How to say no gracefully is the challenge facing most people in professional services. Saying no to the wrong person or in the wrong way can be a career-limiting move. Particularly if you are on Partner Track or seeking a promotion to the next level in your firm.
The problem is, everyone needs to be able to say no gracefully. If you just can’t say no to people – whether clients, partners or team members – you will struggle to have enough time to focus on your own stuff.
This short video (with transcript) explains how to say no gracefully regardless of who is posing the request.
How to say no gracefully
How to say no gracefully video transcript
I don’t know why, but I really struggled to answer this email, and it was a really nice email. It basically said, “Oh, I love your brilliant business books.” I’m like, “Yes, get it.” And then it said, “As a local business person, do you want to join me on a Friday morning to meet other like-minded business owners?”
And then, my heart sank. That’s not my networking strategy. It’s not how I’m going to win my business. It’s Friday morning, it’s the last thing I want to do is to go out networking before 9 o’clock.” It was simple. I should have said, “No.”
But why was it so hard to say, “No?” It was someone I barely knew but had met through mountain biking, didn’t want to offend, and I agonised. I thought, “Do I tell her why?” like, “Oh, I’m a bit busy on Friday.” And then I thought, no, I have to say, “No,” and I have to say “No,” and why and do it respectfully, and so I did.
I said “I really appreciate you thinking of me, very, very kind. I’m going to decline because that’s not how I go to market, and this is how I network.” Lovely note came back. So why was it so hard to say, “No?” This isn’t about bashing what happened to be the BNIs, the 4Ns or other types of breakfast networking groups.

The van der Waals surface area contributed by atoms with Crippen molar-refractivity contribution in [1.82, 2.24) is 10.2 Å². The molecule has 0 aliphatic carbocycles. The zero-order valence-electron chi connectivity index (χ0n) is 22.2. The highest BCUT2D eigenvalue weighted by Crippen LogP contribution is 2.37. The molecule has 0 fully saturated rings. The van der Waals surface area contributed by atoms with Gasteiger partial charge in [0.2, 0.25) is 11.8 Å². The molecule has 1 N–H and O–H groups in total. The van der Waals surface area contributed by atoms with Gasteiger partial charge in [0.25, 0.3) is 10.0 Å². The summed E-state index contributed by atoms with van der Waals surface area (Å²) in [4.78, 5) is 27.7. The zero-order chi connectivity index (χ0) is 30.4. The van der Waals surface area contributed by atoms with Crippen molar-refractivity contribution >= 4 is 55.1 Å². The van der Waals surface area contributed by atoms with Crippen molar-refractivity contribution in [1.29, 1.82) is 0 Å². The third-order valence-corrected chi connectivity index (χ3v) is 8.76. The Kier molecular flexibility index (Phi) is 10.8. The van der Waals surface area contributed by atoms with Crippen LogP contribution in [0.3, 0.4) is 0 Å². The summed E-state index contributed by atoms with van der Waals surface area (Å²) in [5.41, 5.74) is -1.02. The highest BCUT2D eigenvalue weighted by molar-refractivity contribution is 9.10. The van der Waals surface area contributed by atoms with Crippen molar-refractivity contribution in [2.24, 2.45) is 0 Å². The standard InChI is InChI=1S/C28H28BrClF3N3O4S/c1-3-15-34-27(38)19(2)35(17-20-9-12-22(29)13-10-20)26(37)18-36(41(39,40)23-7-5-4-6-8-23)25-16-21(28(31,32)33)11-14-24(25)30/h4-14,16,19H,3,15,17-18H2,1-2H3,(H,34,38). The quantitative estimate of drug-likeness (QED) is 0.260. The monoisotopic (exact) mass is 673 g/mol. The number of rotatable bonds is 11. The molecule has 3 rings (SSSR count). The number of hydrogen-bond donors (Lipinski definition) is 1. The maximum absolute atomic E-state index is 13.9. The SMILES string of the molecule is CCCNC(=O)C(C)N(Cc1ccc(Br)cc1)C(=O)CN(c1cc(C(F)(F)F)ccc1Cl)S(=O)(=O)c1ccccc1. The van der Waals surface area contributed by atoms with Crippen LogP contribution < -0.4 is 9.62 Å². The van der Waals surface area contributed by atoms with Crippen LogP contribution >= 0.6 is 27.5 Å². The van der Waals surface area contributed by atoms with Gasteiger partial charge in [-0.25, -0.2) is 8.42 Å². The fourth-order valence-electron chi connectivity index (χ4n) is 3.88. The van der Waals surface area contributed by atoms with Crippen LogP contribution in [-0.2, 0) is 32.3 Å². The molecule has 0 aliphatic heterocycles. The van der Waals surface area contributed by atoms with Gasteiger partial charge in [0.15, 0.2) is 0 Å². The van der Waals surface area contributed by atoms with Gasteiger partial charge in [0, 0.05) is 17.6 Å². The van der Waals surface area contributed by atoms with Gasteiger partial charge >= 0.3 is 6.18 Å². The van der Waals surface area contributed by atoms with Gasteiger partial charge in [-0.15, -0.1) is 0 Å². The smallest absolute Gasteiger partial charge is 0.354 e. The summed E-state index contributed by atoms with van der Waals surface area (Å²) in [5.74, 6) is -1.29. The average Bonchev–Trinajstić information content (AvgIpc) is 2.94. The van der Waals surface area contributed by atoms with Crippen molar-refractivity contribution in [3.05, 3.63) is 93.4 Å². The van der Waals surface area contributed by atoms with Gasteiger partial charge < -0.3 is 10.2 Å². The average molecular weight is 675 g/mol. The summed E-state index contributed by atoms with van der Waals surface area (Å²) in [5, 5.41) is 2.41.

Far from it. They do a valuable job, and they’re a great way for particularly very small businesses and other businesses, local businesses to get local business. But still, why was I finding it so hard?
And I think it’s often we don’t want to offend. We don’t want to make people feel rejected. We don’t want to make ourselves come over maybe as arrogant or rude, and in a corporate context, it’s often because we don’t want it to be a career limiting move.
And I think when it comes to saying, “No,” which is actually one of the biggest things that can hold you back from being successful in business. In business and your career, being able to say, “No.”, but do it in a nice way that doesn’t offend is really hard, and I think the easy way to do it is put yourself in their position.
Very often, we forget. They’re not always expecting a “Yes.” And actually, for a lot of things, we can say, “No,” and it’s fine. But if you’re in one of those career limiting positions which you may think if you say, “No,” then it’s time to understand what are the boundaries of the problem?
When do they need the work? What are they actually wanting? And then, it’s a lot easier to find an alternative to “No” that isn’t “Yes.” And so my recommendation today is if you’re struggling to say, “No,” and actually, you need to say, “No” because it’s not going to affect your goals and what you’re trying to do.
Then just take a step back like I did and think, “What’s the worst that can happen?” Put yourself in the other person’s shoes, and if you do that, it’ll be a lot easier to say, “No.”
Need more helping saying “no?” – we’ve got your back:
Saying no to clients…
- The definitive email template for saying no to a client
- 5 ways to say no to clients without making them angry
- How to say no to law firm clients and still keep them happy
- How to say no to client requests without hurting your career
Saying no to a partner…
- 2 solid email templates for saying no to a partner
- How to say no to a work project from a partner
- 6 non-career limiting ways of saying no to partners, colleagues and clients